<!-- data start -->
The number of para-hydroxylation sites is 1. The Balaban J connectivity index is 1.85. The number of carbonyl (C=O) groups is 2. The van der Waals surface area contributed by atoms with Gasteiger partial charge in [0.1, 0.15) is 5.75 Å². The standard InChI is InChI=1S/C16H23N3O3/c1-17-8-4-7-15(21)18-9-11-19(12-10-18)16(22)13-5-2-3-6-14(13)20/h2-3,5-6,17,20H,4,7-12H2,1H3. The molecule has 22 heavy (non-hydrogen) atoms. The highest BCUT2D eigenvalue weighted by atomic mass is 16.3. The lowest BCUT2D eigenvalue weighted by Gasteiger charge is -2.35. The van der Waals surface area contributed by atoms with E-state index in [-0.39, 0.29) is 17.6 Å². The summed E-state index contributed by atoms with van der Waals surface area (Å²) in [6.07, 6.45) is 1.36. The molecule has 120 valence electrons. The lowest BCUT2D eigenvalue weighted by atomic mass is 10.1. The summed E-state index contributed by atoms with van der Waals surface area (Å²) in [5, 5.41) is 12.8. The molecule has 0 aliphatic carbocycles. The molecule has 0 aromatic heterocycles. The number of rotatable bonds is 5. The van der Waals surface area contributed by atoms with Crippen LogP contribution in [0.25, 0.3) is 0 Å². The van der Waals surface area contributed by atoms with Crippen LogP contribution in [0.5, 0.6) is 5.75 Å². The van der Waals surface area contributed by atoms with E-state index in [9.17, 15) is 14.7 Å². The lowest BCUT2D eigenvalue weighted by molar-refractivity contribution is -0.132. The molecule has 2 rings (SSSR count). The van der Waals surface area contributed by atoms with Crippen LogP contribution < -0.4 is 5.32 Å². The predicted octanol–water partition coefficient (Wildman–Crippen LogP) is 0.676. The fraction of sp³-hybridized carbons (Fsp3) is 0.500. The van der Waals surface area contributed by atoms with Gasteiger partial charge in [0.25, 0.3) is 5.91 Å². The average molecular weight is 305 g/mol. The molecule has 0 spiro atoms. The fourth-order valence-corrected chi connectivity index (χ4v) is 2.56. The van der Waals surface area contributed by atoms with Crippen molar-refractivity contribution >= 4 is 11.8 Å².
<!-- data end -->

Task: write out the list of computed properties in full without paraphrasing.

The number of para-hydroxylation sites is 1. The Balaban J connectivity index is 1.85. The number of carbonyl (C=O) groups is 2. The van der Waals surface area contributed by atoms with Gasteiger partial charge in [0.1, 0.15) is 5.75 Å². The standard InChI is InChI=1S/C16H23N3O3/c1-17-8-4-7-15(21)18-9-11-19(12-10-18)16(22)13-5-2-3-6-14(13)20/h2-3,5-6,17,20H,4,7-12H2,1H3. The molecule has 22 heavy (non-hydrogen) atoms. The highest BCUT2D eigenvalue weighted by atomic mass is 16.3. The lowest BCUT2D eigenvalue weighted by Gasteiger charge is -2.35. The van der Waals surface area contributed by atoms with E-state index in [-0.39, 0.29) is 17.6 Å². The summed E-state index contributed by atoms with van der Waals surface area (Å²) in [6.07, 6.45) is 1.36. The molecule has 120 valence electrons. The lowest BCUT2D eigenvalue weighted by atomic mass is 10.1. The summed E-state index contributed by atoms with van der Waals surface area (Å²) in [5, 5.41) is 12.8. The molecule has 0 aliphatic carbocycles. The molecule has 0 aromatic heterocycles. The number of rotatable bonds is 5. The van der Waals surface area contributed by atoms with Crippen LogP contribution in [0.25, 0.3) is 0 Å². The van der Waals surface area contributed by atoms with Crippen LogP contribution in [0.5, 0.6) is 5.75 Å². The van der Waals surface area contributed by atoms with E-state index in [9.17, 15) is 14.7 Å². The lowest BCUT2D eigenvalue weighted by molar-refractivity contribution is -0.132. The molecule has 2 rings (SSSR count). The van der Waals surface area contributed by atoms with Crippen LogP contribution < -0.4 is 5.32 Å². The predicted octanol–water partition coefficient (Wildman–Crippen LogP) is 0.676. The fraction of sp³-hybridized carbons (Fsp3) is 0.500. The van der Waals surface area contributed by atoms with Gasteiger partial charge in [0.25, 0.3) is 5.91 Å². The average molecular weight is 305 g/mol. The molecule has 0 spiro atoms. The fourth-order valence-corrected chi connectivity index (χ4v) is 2.56. The van der Waals surface area contributed by atoms with Crippen molar-refractivity contribution >= 4 is 11.8 Å².